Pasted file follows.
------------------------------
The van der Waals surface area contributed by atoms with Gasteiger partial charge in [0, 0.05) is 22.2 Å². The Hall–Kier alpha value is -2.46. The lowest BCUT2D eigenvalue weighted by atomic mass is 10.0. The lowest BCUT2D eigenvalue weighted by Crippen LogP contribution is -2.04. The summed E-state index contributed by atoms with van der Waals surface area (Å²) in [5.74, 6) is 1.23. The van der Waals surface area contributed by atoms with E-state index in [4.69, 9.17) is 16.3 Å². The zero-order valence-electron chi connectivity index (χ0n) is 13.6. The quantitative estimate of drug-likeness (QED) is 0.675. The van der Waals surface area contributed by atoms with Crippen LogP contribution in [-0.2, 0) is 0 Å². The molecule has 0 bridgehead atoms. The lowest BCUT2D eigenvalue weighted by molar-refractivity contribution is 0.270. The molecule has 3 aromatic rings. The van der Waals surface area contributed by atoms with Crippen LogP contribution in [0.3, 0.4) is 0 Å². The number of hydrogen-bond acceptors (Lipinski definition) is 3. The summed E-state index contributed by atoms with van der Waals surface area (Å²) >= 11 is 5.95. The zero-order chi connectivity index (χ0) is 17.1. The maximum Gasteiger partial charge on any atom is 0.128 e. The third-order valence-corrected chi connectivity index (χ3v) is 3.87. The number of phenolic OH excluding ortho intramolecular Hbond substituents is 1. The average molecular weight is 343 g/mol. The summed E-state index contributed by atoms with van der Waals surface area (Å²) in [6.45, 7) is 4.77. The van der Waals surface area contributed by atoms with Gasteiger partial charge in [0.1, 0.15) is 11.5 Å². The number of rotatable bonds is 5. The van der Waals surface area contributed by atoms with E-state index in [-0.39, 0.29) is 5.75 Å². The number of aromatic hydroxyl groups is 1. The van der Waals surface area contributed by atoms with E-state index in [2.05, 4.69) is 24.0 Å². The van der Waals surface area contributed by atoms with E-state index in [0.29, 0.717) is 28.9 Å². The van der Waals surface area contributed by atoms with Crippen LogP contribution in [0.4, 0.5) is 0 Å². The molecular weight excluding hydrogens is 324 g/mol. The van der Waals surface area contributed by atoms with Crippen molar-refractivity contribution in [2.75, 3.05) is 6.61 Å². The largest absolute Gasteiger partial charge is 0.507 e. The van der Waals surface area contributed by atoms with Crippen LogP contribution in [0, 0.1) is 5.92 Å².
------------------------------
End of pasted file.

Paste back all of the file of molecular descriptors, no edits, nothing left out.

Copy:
The van der Waals surface area contributed by atoms with Gasteiger partial charge in [0, 0.05) is 22.2 Å². The Hall–Kier alpha value is -2.46. The lowest BCUT2D eigenvalue weighted by atomic mass is 10.0. The lowest BCUT2D eigenvalue weighted by Crippen LogP contribution is -2.04. The summed E-state index contributed by atoms with van der Waals surface area (Å²) in [5.74, 6) is 1.23. The van der Waals surface area contributed by atoms with E-state index in [4.69, 9.17) is 16.3 Å². The zero-order valence-electron chi connectivity index (χ0n) is 13.6. The quantitative estimate of drug-likeness (QED) is 0.675. The van der Waals surface area contributed by atoms with Crippen LogP contribution in [-0.2, 0) is 0 Å². The molecule has 0 bridgehead atoms. The lowest BCUT2D eigenvalue weighted by molar-refractivity contribution is 0.270. The molecule has 3 aromatic rings. The van der Waals surface area contributed by atoms with Crippen LogP contribution in [0.3, 0.4) is 0 Å². The number of hydrogen-bond acceptors (Lipinski definition) is 3. The summed E-state index contributed by atoms with van der Waals surface area (Å²) >= 11 is 5.95. The zero-order chi connectivity index (χ0) is 17.1. The maximum Gasteiger partial charge on any atom is 0.128 e. The third-order valence-corrected chi connectivity index (χ3v) is 3.87. The number of phenolic OH excluding ortho intramolecular Hbond substituents is 1. The average molecular weight is 343 g/mol. The summed E-state index contributed by atoms with van der Waals surface area (Å²) in [6.45, 7) is 4.77. The van der Waals surface area contributed by atoms with Gasteiger partial charge in [0.1, 0.15) is 11.5 Å². The number of rotatable bonds is 5. The van der Waals surface area contributed by atoms with E-state index in [-0.39, 0.29) is 5.75 Å². The number of aromatic hydroxyl groups is 1. The van der Waals surface area contributed by atoms with E-state index in [2.05, 4.69) is 24.0 Å². The van der Waals surface area contributed by atoms with E-state index in [0.29, 0.717) is 28.9 Å². The van der Waals surface area contributed by atoms with Crippen LogP contribution in [0.4, 0.5) is 0 Å². The molecular weight excluding hydrogens is 324 g/mol. The van der Waals surface area contributed by atoms with Crippen molar-refractivity contribution in [2.75, 3.05) is 6.61 Å². The largest absolute Gasteiger partial charge is 0.507 e. The van der Waals surface area contributed by atoms with Crippen LogP contribution in [0, 0.1) is 5.92 Å².